As a special needs parent, I strive for normalcy—whatever ‘normal’ actually is—wherever and whenever I can.
Normal, run-of-the-mill, childhood illness is making me happy these days.
There was a time, not too long ago, when cold and flu season was synonymous with survival mode in our house.
I kept an emergency hospital bag packed at all times and used it often.
As any parent of a child who is medically fragile will tell you, a simple cold gives us nightmares, and just the mention of a particularly nasty virus makes our blood run cold.
So off we’d go to the hospital.
They knew us by name at the Children’s Hospital emergency room, as if we were VIP guests in a four-star hotel.
Due to the fragility of Mia’s lung condition, we would immediately be swept into an exam room leaving the chaos of the triage station in our midst.
Mia’s condition stabilized.
She still would get sick, but we were able to deal with the illnesses in the comfort of our home and with support of our local paediatrician.
Then the biggest shift came.
The kind of illness where you don’t even need to go to the doctor for medications.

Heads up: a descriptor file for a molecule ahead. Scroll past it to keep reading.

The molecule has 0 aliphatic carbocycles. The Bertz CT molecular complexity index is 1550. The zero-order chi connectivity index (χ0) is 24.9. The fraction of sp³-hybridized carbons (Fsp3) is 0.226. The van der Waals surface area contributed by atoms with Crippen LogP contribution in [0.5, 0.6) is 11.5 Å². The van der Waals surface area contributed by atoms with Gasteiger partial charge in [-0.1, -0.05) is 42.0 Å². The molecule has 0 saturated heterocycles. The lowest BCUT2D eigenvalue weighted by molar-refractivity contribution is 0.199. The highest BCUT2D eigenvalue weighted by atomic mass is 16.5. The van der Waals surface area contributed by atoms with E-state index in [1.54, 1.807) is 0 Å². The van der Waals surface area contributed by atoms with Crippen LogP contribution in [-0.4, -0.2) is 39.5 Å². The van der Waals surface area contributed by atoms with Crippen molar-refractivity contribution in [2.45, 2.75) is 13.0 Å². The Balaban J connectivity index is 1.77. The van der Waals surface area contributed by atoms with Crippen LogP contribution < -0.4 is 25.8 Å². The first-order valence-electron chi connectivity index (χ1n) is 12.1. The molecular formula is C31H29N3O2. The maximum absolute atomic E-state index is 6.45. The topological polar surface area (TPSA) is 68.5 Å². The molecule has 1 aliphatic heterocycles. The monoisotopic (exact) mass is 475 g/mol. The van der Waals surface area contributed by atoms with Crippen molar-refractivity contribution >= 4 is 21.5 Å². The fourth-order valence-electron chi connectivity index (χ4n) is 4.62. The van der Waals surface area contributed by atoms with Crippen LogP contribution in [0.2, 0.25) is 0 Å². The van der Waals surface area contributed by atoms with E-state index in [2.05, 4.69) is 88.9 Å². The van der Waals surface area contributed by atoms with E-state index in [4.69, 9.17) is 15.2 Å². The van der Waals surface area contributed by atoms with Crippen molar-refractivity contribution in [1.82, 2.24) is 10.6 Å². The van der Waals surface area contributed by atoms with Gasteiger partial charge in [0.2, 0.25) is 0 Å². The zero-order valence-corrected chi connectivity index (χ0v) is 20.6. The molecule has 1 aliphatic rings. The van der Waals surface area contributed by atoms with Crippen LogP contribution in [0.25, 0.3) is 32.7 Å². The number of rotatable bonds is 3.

And the best thing was, that Mia was able to fight these bugs off on her own, and we stayed far away from the hospital and the PICU.
Last Christmas she came down with Hand, Foot and Mouth Disease.
Now, my husband and I also got sick and we weren’t too pretty, but Mia did it.
She got sick with a real, normal childhood sickness, and rolled with it.
We’re not totally in the clear, just yet.
Mia still sleeps with oxygen support, but the amount necessary to support her, even during illness is significantly less in comparison with the first three years of her life.
We are also aware that things can, and probably will change.
This doesn’t mean that we have thrown all caution to the wind.
We are still downright meticulous when it comes to hygiene.
When I walk into a room the smell of hand sanitizer precedes me, as if it is my signature perfume.
We steer clear of crowds, and we ask that visitors postpone if they feel that they are coming down with something.
We eat healthy, vitamin rich food, get plenty of fresh air and wash our hands with the precision of a surgeon upon entering the house.
We’re doing all the things that we did before, but now Mia’s immune system has started to work alongside these efforts.
I’m thankful that we’ve come this far.
It really is the little things that can make my day, and today I’m thankful that Mia rolled through the latest virus-of-the-day, like a champ.
Do you do therapy with your child at home?